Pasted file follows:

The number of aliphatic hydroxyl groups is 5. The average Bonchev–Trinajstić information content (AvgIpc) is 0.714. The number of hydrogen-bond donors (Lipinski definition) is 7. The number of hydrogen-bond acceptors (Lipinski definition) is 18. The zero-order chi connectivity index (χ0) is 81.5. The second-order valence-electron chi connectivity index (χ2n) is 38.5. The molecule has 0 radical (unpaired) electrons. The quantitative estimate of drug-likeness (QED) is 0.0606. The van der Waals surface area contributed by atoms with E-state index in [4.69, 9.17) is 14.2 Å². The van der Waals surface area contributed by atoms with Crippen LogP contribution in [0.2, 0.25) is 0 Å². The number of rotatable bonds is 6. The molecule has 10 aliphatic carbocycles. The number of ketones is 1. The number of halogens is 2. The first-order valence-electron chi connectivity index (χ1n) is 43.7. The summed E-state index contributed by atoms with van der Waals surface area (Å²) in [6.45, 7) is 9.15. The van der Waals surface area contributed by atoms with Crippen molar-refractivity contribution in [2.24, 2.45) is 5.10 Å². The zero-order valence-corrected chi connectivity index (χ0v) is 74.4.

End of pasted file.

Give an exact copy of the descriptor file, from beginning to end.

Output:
The number of aliphatic hydroxyl groups is 5. The average Bonchev–Trinajstić information content (AvgIpc) is 0.714. The number of hydrogen-bond donors (Lipinski definition) is 7. The number of hydrogen-bond acceptors (Lipinski definition) is 18. The zero-order chi connectivity index (χ0) is 81.5. The second-order valence-electron chi connectivity index (χ2n) is 38.5. The molecule has 0 radical (unpaired) electrons. The quantitative estimate of drug-likeness (QED) is 0.0606. The van der Waals surface area contributed by atoms with E-state index in [4.69, 9.17) is 14.2 Å². The van der Waals surface area contributed by atoms with Crippen LogP contribution in [0.2, 0.25) is 0 Å². The number of rotatable bonds is 6. The molecule has 10 aliphatic carbocycles. The number of ketones is 1. The number of halogens is 2. The first-order valence-electron chi connectivity index (χ1n) is 43.7. The summed E-state index contributed by atoms with van der Waals surface area (Å²) in [6.45, 7) is 9.15. The van der Waals surface area contributed by atoms with Crippen molar-refractivity contribution in [2.24, 2.45) is 5.10 Å². The zero-order valence-corrected chi connectivity index (χ0v) is 74.4.